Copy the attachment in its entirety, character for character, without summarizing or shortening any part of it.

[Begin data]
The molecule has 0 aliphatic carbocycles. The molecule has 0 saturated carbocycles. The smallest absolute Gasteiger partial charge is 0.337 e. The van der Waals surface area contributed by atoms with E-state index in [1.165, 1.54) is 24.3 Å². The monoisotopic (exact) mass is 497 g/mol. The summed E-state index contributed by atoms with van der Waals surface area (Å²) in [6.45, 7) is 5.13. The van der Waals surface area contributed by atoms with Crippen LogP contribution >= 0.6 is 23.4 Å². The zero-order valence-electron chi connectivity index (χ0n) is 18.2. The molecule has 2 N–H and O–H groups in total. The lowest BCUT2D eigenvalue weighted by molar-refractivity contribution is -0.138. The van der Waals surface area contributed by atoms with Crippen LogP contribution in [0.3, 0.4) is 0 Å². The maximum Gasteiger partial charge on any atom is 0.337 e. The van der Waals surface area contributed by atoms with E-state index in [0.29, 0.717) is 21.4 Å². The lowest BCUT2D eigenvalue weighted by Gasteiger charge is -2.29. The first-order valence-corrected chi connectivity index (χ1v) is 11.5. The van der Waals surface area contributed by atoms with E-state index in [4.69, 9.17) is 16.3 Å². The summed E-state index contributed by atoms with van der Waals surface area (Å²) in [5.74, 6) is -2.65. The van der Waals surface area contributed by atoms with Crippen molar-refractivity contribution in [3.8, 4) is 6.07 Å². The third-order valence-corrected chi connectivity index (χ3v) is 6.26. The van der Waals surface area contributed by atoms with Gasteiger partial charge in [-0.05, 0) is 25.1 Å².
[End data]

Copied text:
The molecule has 0 aliphatic carbocycles. The molecule has 0 saturated carbocycles. The smallest absolute Gasteiger partial charge is 0.337 e. The van der Waals surface area contributed by atoms with E-state index in [1.165, 1.54) is 24.3 Å². The monoisotopic (exact) mass is 497 g/mol. The summed E-state index contributed by atoms with van der Waals surface area (Å²) in [6.45, 7) is 5.13. The van der Waals surface area contributed by atoms with Crippen LogP contribution >= 0.6 is 23.4 Å². The zero-order valence-electron chi connectivity index (χ0n) is 18.2. The molecule has 2 N–H and O–H groups in total. The lowest BCUT2D eigenvalue weighted by molar-refractivity contribution is -0.138. The van der Waals surface area contributed by atoms with Crippen LogP contribution in [0.3, 0.4) is 0 Å². The maximum Gasteiger partial charge on any atom is 0.337 e. The van der Waals surface area contributed by atoms with E-state index in [0.29, 0.717) is 21.4 Å². The lowest BCUT2D eigenvalue weighted by Gasteiger charge is -2.29. The first-order valence-corrected chi connectivity index (χ1v) is 11.5. The van der Waals surface area contributed by atoms with E-state index in [4.69, 9.17) is 16.3 Å². The summed E-state index contributed by atoms with van der Waals surface area (Å²) in [5.74, 6) is -2.65. The van der Waals surface area contributed by atoms with Crippen molar-refractivity contribution in [3.8, 4) is 6.07 Å². The third-order valence-corrected chi connectivity index (χ3v) is 6.26. The van der Waals surface area contributed by atoms with Gasteiger partial charge in [-0.05, 0) is 25.1 Å².